Defined Benefit  

British Airways wins court appeal against pension increases

British Airways wins court appeal against pension increases

British Airways won't have to pay discretionary increases to members of one its defined benefit (DB) schemes, after the Court of Appeal ruled in its favour.

In a judgement issued today (5 July), the court accepted the airline's arguments that the Airways Pension Scheme (APS) trustees' exercise of the amendment power was invalid and ineffective to grant a 0.2 per cent pension discretionary increase in 2013.

The APS was closed to new entrants in 1984, and currently has more than 25,000 members.

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In 2010, chancellor George Osborne announced that public sector pensions would in future be increased by reference to the consumer price index (CPI) instead of the retail price index (RPI). 

The rules for the BA scheme provided for pension increases to track increases to public sector pensions, so the chancellor's announcement affected increases granted to APS members.

RPI generally runs about 1 percentage point higher than CPI, and RPI is currently 3.3 per cent compared CPI of 2.3 per cent.

In 2011, the trustee of the scheme decided to introduce a power to award discretionary increases.

It exercised that power by granting a 0.2 per cent increase from 1 December 2013. This was half the difference between RPI and CPI.

The airline took this case to the High Court, which ruled in 2017 that the trustee at the time and their adviser had acted appropriately and that both decisions were valid.

BA appealed part of the judgement, and was also granted an injunction on the pension increases. The current trustee of the scheme hasn’t made a decision on increases since 2014 due to the ongoing court case.

Stephen Scholefield, partner at law firm Pinsent Masons, told FTAdviser this was a very interesting judgement for those advising trustees.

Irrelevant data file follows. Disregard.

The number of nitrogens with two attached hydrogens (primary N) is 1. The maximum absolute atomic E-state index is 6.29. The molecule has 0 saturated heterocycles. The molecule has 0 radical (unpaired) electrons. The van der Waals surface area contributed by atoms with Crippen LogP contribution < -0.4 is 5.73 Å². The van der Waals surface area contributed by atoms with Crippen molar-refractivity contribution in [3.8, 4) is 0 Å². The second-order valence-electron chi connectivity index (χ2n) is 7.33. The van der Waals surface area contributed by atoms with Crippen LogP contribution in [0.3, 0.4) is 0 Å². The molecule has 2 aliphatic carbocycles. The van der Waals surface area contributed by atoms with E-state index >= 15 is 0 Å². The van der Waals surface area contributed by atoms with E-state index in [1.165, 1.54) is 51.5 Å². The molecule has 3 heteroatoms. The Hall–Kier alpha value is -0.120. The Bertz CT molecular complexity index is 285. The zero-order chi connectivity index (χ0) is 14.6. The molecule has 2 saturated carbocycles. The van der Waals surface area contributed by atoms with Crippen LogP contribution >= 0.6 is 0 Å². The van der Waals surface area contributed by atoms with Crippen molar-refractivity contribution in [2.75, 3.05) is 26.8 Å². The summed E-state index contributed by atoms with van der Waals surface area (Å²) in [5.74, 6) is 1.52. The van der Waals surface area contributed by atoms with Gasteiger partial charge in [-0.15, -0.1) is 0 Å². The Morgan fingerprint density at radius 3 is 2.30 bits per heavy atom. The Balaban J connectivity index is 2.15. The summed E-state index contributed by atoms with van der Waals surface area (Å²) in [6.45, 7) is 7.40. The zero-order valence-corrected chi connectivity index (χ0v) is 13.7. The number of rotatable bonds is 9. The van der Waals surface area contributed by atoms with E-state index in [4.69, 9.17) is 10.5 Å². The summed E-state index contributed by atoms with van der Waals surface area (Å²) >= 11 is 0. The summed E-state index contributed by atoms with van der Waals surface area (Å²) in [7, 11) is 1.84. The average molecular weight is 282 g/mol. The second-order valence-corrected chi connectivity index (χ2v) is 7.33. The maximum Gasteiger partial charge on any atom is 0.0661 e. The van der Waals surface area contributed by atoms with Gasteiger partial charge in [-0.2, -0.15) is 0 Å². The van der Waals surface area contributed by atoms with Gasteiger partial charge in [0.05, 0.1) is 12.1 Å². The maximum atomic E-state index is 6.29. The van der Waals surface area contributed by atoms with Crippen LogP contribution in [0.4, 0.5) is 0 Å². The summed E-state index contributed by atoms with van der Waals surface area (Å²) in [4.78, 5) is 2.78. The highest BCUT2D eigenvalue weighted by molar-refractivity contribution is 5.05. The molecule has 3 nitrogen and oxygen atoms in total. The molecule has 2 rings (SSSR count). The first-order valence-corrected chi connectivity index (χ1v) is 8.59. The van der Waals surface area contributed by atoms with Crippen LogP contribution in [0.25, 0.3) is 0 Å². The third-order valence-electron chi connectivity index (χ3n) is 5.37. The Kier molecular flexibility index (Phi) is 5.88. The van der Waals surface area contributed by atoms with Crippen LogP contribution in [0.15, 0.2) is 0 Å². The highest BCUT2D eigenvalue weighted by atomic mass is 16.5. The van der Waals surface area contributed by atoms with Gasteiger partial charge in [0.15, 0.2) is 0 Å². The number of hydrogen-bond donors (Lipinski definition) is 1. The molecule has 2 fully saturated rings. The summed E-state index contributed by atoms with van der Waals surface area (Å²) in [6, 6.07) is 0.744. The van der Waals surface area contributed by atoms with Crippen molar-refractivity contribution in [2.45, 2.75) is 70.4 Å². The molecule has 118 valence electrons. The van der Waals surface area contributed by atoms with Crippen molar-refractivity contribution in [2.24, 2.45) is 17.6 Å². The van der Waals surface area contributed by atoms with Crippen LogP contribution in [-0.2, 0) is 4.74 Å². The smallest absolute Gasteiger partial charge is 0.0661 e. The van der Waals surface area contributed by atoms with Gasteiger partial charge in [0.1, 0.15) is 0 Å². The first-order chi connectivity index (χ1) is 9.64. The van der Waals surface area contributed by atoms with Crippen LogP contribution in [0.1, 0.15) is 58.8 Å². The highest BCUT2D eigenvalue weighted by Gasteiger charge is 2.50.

He said: "It makes it clear that reading the words on the page of the trust deed is not enough.

"Trustees and their advisers need to look beyond that and ascertain what the purpose of a power really is - something which is often easier said than done.

"The judgement is also likely to result in trustees who have a discretion to change indexation away from RPI coming under increasing pressure to do so, and indeed to be more sympathetic to employers’ desires to manage schemes’ liabilities."

There has been a long-term debate in the DB pension sector about switching inflation measures, with the High Court recently denying BT’s request for this change.

Final salary members' benefits would decrease by £80bn to £90bn if their pension schemes were allowed to switch from the outdated RPI, according to data from the Department for Work & Pensions (DWP).

Last month, the Lords Economic Affairs Committee launched an inquiry into whether RPI should be scrapped as a measure of inflation.

Rosalind Connor, partner at ARC Pensions Law, said the Court of Appeal “decided that there was a concept of a ‘proper purpose’ of the scheme which governed the way that employers and trustees behave”.